Me and the cuz

Me and the cuz

The kids loved the ride in the fire truck!

The kids loved the ride in the fire truck!

Mischka getting a wash from Wayne

Mischka getting a wash from Wayne

Jakayla and her cheeky friend Trinny

Jakayla and her cheeky friend Trinny

We left Troy’s early Monday morning and headed back to Tom Price for a grocery top up and to fill up our water tanks. We went to the Tom Price information centre, and after a 20min video explaining about the Rio Tinto private road, Wayne got a permit to drive on these roads (which follow the Rio Tinto railway). The railway carries millions of dollars’ worth of iron ore per day, so a service road is in place for maintenance of the railway system. You aren’t allowed to drive on it unless you are an employee or have a permit.

One of the Rio Tinto trains hard at work

One of the Rio Tinto trains hard at work

We arrive at Hammersly Gorge just after lunch and went for a bit of a walk and rock climbing to reach the part of the gorge we wanted to swim in. The kids and Wayne were quite nimble and got there before me, but eventually I made it over the rocks and we had a lovely swim in the gorge. It even had a natural spa bath that was a bit warmer than the larger pool area. We spent the night, all by ourselves at Hammersly Gorge campground, which was really lovely. It’s free with bins provided and a lovely view of the mountains. Hard to believe we had such a large campground to ourselves! We certainly slept well in the quiet and dark campground.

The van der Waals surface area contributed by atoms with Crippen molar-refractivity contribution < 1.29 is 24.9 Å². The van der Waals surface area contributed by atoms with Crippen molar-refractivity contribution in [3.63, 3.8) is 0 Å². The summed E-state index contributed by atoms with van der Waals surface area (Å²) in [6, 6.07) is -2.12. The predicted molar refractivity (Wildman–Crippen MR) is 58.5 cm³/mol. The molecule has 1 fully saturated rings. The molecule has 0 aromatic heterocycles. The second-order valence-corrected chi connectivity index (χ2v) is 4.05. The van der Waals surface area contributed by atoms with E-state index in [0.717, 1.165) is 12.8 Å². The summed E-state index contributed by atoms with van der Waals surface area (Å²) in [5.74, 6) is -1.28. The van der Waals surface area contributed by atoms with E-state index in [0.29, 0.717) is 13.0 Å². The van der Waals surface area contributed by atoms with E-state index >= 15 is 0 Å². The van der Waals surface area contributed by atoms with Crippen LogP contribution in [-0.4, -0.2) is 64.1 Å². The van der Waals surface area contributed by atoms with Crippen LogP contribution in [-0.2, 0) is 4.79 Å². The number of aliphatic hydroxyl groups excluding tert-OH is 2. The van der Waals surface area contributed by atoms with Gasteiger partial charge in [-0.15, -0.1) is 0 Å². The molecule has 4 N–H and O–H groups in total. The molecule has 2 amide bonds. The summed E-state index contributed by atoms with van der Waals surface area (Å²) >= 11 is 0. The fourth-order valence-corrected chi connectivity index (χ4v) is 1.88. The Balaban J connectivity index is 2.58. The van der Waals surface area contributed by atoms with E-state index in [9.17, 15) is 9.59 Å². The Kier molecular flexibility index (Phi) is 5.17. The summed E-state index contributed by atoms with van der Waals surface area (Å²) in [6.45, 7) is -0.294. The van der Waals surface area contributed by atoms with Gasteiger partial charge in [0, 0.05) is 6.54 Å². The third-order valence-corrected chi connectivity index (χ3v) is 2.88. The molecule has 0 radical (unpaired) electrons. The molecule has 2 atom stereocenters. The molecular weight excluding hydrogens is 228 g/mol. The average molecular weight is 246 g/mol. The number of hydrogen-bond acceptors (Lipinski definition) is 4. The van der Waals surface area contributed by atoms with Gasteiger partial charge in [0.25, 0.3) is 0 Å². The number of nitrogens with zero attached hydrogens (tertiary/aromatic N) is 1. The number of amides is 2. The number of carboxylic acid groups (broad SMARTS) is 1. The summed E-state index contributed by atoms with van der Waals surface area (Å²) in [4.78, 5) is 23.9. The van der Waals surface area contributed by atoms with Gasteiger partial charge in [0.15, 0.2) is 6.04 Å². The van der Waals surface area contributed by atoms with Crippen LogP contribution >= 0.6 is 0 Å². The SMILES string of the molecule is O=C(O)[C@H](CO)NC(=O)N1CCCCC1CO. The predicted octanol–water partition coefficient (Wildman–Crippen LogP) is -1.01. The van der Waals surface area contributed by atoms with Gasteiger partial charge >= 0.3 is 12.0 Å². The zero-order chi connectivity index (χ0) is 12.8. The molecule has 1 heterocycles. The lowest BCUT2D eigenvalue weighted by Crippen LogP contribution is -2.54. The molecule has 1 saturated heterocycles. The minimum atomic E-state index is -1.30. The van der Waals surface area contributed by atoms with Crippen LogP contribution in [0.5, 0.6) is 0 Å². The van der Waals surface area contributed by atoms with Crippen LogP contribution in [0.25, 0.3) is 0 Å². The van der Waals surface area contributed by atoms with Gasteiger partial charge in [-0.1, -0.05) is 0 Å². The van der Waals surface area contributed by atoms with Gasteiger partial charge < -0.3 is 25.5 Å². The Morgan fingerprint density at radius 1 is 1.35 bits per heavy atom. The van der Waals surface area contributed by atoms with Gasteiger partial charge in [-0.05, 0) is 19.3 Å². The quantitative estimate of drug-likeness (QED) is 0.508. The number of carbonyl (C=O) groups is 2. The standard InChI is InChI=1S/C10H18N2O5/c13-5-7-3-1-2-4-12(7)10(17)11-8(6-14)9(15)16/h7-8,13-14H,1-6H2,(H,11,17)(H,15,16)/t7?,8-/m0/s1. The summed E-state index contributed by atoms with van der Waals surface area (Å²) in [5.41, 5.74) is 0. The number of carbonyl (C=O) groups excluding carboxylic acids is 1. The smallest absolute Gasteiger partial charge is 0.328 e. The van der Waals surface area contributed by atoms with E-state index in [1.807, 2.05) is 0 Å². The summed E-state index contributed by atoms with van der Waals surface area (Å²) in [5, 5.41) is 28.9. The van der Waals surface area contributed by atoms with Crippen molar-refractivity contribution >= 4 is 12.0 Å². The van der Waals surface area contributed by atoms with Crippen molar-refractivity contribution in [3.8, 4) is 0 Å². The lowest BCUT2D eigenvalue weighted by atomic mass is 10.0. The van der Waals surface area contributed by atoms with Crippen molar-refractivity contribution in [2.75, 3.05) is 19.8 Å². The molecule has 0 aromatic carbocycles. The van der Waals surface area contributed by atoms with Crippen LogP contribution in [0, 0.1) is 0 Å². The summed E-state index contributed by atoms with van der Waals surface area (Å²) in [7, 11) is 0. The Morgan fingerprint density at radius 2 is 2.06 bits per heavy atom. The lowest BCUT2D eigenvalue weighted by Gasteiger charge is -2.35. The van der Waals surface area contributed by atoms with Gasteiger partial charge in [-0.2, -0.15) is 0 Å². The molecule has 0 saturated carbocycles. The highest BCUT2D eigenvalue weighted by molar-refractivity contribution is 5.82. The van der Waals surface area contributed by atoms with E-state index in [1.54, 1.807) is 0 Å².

The Hammerly campgrounds to ourselves!

The Hammersly campground to ourselves!

The walk into Hammersly Gorge is so impressive with the colourful wave rocks

The walk into Hammersly Gorge is so impressive with the colourful wave rocks

On our way to the water

On our way to the water

Just one of the water holes

Just one of the water holes

Wayne is always in first

Wayne is always in first

At the far end of the pool is a natural spa which was warmer than the pool thankfully!

At the far end of the pool is a natural spa which was warmer than the pool thankfully!